USB Type-C : Explained
A while ago, there were a lot of rumors about a new type of USB connector. All of those rumors were confirmed couple of months ago, when those information leaked and so the Type-C saga began. This story took a little bit of inertia, this week at CES 2015 (Consumer Electronics Show) in Las Vegas, where MSI presented a motherboard that had one Type-C port on it.
Before I start talking about performances and possible scenarios in which this connector will shine, let`s remember what`s USB, and how it evolved to be the most used connector on the planet. As Wikipedia sais, USB or Universal Serial Bus, is an industry standard developed in the mid-90s that defines the cables, connectors and communications protocols used in a bus for connection, communication, and power supply between two electronic devices. Who we have to thank for this? In fact there are more than one company in the back end and those are Intel, Compaq (now HP), Microsoft, NEC, Digital Equipment Corporation, IBM and Nortel.
USB`s past isn`t as bright as you might think, as the first generation only offered a 1.5 Mbit/s (Low Bandwidth) and 12 Mbit/s (Full Bandwidth) . In April 2000, after 4 years from the launch, the second generation was released, with speeds that were way faster than previous versions, offering 480 Mbit/s Bandwidth, but due to restrictive bus access, the effective throughput was 35 Mbit/s. In this part of time, the ever famous Mini and Micro. After 8 years, in 2008, USB 3.0 was introduced promising transfer rate of 5.0 Gbit/s, but the payload throughput was only 4 Gbit/s which translates into almost 500 MB/s. Also the power specifications were bumped to 5A current handling with 1.5A current drawn.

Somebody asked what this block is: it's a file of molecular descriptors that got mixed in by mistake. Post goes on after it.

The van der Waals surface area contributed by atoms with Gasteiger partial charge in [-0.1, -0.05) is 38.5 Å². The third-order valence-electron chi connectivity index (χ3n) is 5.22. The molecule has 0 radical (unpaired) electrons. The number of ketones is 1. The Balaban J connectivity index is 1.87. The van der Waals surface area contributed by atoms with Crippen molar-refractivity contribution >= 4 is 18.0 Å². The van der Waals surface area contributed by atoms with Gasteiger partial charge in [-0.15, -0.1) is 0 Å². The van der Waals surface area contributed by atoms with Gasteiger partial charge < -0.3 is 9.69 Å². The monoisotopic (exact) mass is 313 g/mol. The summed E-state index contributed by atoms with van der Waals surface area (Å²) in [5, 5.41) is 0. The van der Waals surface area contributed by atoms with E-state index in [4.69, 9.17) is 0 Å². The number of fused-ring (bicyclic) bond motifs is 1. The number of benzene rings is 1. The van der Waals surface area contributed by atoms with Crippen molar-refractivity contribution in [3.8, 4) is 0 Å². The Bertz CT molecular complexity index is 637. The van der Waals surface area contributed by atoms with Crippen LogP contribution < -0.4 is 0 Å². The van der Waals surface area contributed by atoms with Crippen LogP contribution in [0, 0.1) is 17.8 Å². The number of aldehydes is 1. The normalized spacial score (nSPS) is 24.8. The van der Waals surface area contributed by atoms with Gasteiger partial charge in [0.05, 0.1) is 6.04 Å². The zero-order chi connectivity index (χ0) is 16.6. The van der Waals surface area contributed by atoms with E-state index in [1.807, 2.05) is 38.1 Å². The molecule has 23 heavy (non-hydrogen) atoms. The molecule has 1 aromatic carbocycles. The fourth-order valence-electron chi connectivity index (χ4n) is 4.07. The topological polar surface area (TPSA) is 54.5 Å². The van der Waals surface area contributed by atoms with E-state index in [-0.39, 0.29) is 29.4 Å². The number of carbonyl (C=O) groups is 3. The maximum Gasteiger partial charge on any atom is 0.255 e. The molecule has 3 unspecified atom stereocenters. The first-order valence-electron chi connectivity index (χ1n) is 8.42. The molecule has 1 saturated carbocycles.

USB 3.1 is the latest upgrade, with transfer rates of 10Gbit per second, which in theory translates into a whopping 1.25 GB/s transfer speeds, with those speed upgrades come some power upgrades as well ( 3A over 1.5A) which in theory will make your phone charge 2 times faster. Type-C is a new type of connector, that is reversible and will be used on both Host and Device side as it`s replacing Type-A and Type-B. With the change in shape, there are some disadvantages like no backwards compatibility.
This connector will shine the most in the mobile department, as it`s way rugged than the age-old Micro connector. Also, it will shine in every department where slim design is a must like Ultrabook or notebooks or any other stuff of this kind.
In conclusion, USB 3.1 and Type-C in particular are bringing a doubling in performance, an improved Power Delivery (a maximum 100W power drawn) and in the case of Type-C an connector that we were asking for way too much time. Thank you for reading, if you liked it leave a like, a tweet or a +1, and if your thoughts are more complicated than this, leave a comment down below.